TORONTO – George Springer left Sunday’s 7-2 win over the Atlanta Braves early with what the Toronto Blue Jays described as fatigue. Then, the star outfielder had what the club said was a planned day off Monday, when he was unavailable to pinch-hit in a 5-4 loss to the Oakland Athletics. Next, his hoped-for return Tuesday became an unplanned day off because he was still feeling “it” in his quad.
What is “it,” exactly? Good question.
Still fatigue, discomfort, pain, what are we talking about here.
“I would use fatigue, maybe, I wouldn’t use pain,” manager Charlie Montoyo said before a 4-1 loss to the Athletics on Tuesday. “Because pain, you can’t play. I wouldn’t call it pain.”
Well, Springer isn’t playing, and communicating clearly about what’s happening with the $150-million man would help snuff out growing unease about his status. Rather than using the type of vague language that’s created a little bit of a vacuum, if he simply has lingering fatigue in the quad he strained last month and only returned from last week, then say as much.
Because that would readily explain the Blue Jays’ handling of Springer these past few days. Fatigue would suggest he’s not hurt enough to hit the injured list, but not healthy enough to play without risk of aggravating the quad and turning it into an injury.
Under that scenario, playing out his day-to-day status makes sense, allowing him to resume playing if he bounces back. Playing a few games with a shortened bench is a worthy tradeoff for getting Springer back after a few days rather than 10.
Still, given that he’s played only four games since being activated last week, grabbed at his quad Saturday while running up the line — and has yet to be strong enough to play in the field — why not make him take the 10-day timeout, give him time to more fully recover and then get the complete player back?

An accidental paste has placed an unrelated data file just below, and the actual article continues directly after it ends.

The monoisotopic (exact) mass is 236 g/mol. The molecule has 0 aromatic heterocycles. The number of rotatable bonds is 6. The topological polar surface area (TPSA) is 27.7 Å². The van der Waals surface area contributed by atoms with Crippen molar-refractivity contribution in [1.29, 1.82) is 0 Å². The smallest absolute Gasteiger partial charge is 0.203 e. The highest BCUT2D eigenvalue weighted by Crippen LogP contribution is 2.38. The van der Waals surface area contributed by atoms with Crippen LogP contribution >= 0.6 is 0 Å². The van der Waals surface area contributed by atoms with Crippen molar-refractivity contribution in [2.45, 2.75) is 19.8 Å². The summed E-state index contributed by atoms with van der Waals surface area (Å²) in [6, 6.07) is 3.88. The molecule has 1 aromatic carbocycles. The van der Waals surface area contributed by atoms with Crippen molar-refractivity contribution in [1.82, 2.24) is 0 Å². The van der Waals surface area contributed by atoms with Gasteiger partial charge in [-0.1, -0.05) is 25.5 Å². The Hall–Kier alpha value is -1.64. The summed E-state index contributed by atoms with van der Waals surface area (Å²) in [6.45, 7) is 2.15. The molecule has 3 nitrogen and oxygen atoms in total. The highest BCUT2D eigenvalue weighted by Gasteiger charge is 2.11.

“Because he was able to swing the bat when he came back,” said Montoyo. “The goal was that he was going to play in the outfield. Sunday he felt fatigue. Before that he was feeling good. You could see it at the plate. He was swinging the bat well, hitting bombs. Everything was going good until that Sunday he felt fatigue. He didn’t pull anything. He just felt it a little bit, so we’ve been patience since then.”
How much longer they can do that, with the team in the midst of 10 games in a row and running a two-man bench, is an interesting question. The Blue Jays’ rotation instability makes a 14-man pitching staff essential at the moment, although with Robbie Ray starting Wednesday and Hyun-Jin Ryu due to return Thursday, that need may become less acute.
Anthony Kay provided four innings of work Tuesday, the damage against him all coming in a fateful second during which Sean Murphy and Matt Chapman opened the inning with consecutive singles, Jed Lowrie doubled them home and Mitch Moreland followed with a two-run homer.
Trent Thornton followed with 2.2 innings of one-hit, one-walk work before Ty Tice mopped up the final 1.1 frames, providing a needed breather for a too-busy bullpen.
That they kept things close and gave the offence a chance to pull things out against an effective Cole Irvin was a bonus, even if the lefty wasn’t letting them up off the mat during his eight innings. The Blue Jays managed only three hits against him, two of them in the sixth when Santiago Espinal singled and Marcus Semien doubled him home, and struck out nine times.
A start that deep into the game feels like the stuff of fantasy for the Blue Jays right now, although some good news came out of Trenton, N.J., where Nate Pearson allowed a run on four hits and a walk with eight strikeouts in 3.2 innings during triple-A Buffalo’s season opener.
Getting the top prospect back in form would help stabilize the rotation, which in turn would help an offence still not fully untracked.